By CLARE HAMMOND | FRONTIER
YANGON — At nightfall on October 1, a 34-year-old farmer named Sai Ai Htun was riding a motorbike to his hill farm in northern Shan State’s conflict-torn Kyaukme Township. Near the entrance to the farm, he saw a patrol of around 15 Tatmadaw soldiers.
Fearful of meeting them, he turned his motorbike around and rode away. The troops called out to him to stop and then shot after him. A bullet hit Ai Htun in the back and he died on the road.
At 7pm the commander of the Hsipaw-based Light Infantry Battalion 504, whose troops were responsible for the killing, telephoned the leaders of nearby Hong Hang village tract and Nawng Arng village, where Ai Htun lived. The commander said, “We have shot a villager by mistake. You can come and identify which village he is from”.
These details were recorded by the Shan Human Rights Foundation and published Tuesday. The Tatmadaw has not issued a statement about the incident and Frontier was unable to reach the military’s True News Information Team for comment.
At around 7.30pm, the report continues, the chairman of Hong Hang village tract, Lung Kyaw Hla arrived at the scene of the shooting and identified the body, which was taken to Kyaukme hospital for a post mortem. Ai Htun’s mother and Lung Kyaw Hla reported the incident at Kyaukme Police Station at around 11pm the same evening, the SHRF said.
The following morning, military officers from LIB 501 and 504 accompanied by some 15 soldiers reportedly came in three cars to the house of the Nawng Arng village headman to discuss the case and they summoned Ai Htun’s mother and wife to join them.
The report says the soldiers warned his mother that if she filed charges, it would be time consuming both for the family and for the accused and that it would not bring her son back.
Sai Hor Hseng of SHRH told Frontier on Tuesday that he believed the family was under pressure to accept a settlement instead of pressing charges.
However, he said it is rare for Tatmadaw soldiers to even admit to killing civilians.
“I think this time it may be because of the international pressure on the military. They may want to show they are not hiding their crimes,” he said.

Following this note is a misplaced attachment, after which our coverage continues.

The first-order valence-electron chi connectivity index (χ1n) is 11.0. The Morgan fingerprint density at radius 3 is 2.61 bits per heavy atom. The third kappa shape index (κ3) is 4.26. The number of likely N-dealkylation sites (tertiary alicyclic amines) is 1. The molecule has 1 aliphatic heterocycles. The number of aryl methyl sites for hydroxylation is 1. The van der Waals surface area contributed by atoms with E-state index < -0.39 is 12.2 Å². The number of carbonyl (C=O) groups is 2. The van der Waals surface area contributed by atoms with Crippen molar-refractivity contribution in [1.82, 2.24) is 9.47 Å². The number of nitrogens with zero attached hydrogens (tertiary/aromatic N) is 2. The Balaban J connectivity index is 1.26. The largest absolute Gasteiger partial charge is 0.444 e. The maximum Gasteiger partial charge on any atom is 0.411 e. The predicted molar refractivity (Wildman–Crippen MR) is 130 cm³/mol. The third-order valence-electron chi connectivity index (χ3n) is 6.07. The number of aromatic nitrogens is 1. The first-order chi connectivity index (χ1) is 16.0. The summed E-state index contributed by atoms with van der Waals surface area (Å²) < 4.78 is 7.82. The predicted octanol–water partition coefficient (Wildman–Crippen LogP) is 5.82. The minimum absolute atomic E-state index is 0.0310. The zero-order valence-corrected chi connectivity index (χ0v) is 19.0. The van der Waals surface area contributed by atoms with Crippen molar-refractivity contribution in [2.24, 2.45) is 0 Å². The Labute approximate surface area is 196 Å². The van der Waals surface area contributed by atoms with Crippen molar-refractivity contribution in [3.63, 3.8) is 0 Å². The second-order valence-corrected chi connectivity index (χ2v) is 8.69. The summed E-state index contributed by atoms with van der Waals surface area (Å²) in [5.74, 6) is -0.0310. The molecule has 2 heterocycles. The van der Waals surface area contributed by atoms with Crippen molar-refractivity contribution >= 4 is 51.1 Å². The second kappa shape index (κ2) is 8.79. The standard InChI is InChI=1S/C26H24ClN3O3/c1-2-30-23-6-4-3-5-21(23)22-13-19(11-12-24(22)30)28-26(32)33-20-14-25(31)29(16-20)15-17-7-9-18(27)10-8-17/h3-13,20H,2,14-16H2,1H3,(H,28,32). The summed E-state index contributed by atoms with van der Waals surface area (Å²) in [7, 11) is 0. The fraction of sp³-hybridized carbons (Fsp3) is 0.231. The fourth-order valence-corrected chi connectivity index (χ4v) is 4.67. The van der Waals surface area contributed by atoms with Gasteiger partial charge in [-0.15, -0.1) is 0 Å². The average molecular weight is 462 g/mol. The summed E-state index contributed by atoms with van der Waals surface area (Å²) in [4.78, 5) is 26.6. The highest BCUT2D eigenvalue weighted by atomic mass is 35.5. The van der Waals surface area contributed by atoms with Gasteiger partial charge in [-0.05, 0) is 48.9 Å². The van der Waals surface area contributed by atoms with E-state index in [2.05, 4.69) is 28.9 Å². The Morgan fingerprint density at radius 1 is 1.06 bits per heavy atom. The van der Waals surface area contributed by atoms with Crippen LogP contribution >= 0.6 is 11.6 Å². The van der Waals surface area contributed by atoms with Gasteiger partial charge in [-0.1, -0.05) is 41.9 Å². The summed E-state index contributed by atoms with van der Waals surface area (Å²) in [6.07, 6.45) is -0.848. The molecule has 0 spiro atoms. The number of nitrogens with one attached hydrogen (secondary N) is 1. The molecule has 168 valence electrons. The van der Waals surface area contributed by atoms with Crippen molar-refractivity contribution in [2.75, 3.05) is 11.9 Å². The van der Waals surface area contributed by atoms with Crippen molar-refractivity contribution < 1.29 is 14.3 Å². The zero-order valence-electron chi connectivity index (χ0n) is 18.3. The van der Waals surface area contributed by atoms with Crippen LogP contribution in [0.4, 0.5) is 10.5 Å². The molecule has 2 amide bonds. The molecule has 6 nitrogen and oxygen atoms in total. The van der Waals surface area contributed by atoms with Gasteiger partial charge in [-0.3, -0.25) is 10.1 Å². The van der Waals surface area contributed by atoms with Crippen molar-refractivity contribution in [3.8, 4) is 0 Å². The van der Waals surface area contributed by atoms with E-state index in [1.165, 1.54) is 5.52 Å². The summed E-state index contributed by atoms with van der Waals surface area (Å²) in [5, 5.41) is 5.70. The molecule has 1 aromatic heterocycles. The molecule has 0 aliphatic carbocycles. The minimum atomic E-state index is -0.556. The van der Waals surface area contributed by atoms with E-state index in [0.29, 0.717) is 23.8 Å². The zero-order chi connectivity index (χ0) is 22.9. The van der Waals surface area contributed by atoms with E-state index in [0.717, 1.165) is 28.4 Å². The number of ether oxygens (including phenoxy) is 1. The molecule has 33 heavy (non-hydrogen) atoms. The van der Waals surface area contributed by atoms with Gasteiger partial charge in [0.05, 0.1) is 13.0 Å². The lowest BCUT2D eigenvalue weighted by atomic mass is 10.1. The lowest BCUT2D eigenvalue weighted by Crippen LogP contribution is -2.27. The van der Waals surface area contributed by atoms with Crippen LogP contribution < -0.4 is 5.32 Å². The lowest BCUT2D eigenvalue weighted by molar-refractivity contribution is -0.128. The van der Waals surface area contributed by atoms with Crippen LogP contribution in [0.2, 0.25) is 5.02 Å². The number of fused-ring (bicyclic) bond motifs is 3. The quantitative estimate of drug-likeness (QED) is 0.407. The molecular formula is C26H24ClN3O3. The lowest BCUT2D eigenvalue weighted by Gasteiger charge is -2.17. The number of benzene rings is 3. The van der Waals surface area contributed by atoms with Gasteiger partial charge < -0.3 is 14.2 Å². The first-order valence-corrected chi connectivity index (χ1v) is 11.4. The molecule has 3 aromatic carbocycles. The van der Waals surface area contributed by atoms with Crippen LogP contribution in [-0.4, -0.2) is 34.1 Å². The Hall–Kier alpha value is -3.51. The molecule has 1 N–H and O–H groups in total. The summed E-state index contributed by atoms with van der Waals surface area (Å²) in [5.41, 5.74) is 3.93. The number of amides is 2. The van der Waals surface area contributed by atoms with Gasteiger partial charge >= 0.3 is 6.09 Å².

Once the village head and Ai Htun’s mother agreed not to sue the battalion, the military officers provided his wife with a K1 million cash payment and an assortment of foodstuffs: one sack of rice worth K35,000, three bottles of cooking oil, one kilogram of sugar and a packet of coffee. Soldiers stressed that this was not compensation, but was intended to “help” the family.
Though Ai Htun’s mother and the village head signed their agreement on October 2, another military officer returned the following day with another five soldiers to ensure the decision was final and that the family would not press charges, the report said.
Parliamentarian Sai Tun Aung, who represents Kyaukme for the Shan Nationalities League for Democracy in the Pyithu Hluttaw confirmed the details of the incident and the compensation to Frontier on Wednesday.
He said that from a human rights perspective it was inappropriate to settle the arbitrary killing of a civilian in this way. “As the family did not have knowledge about how to proceed in the right way, they accepted suggestions made by the battalion,” he said.
The case highlights the vulnerability of communities and the lack of recourse to justice in conflict areas, where Hor Hseng said this type of incident remains common.
If soldiers order a villager to stop and the villager refuses, he said, the soldiers suspect them of links to ethnic armed groups. But villagers are afraid to stop in case they are detained and interrogated about the movements of armed groups operating in the area.
Until the military is brought under civilian control, Hor Hseng said, there is nothing to prevent this kind of incident from happening again in future. Unless this happens, he said, “this sort of case will never end”.
— Additional reporting by Su Myat Mon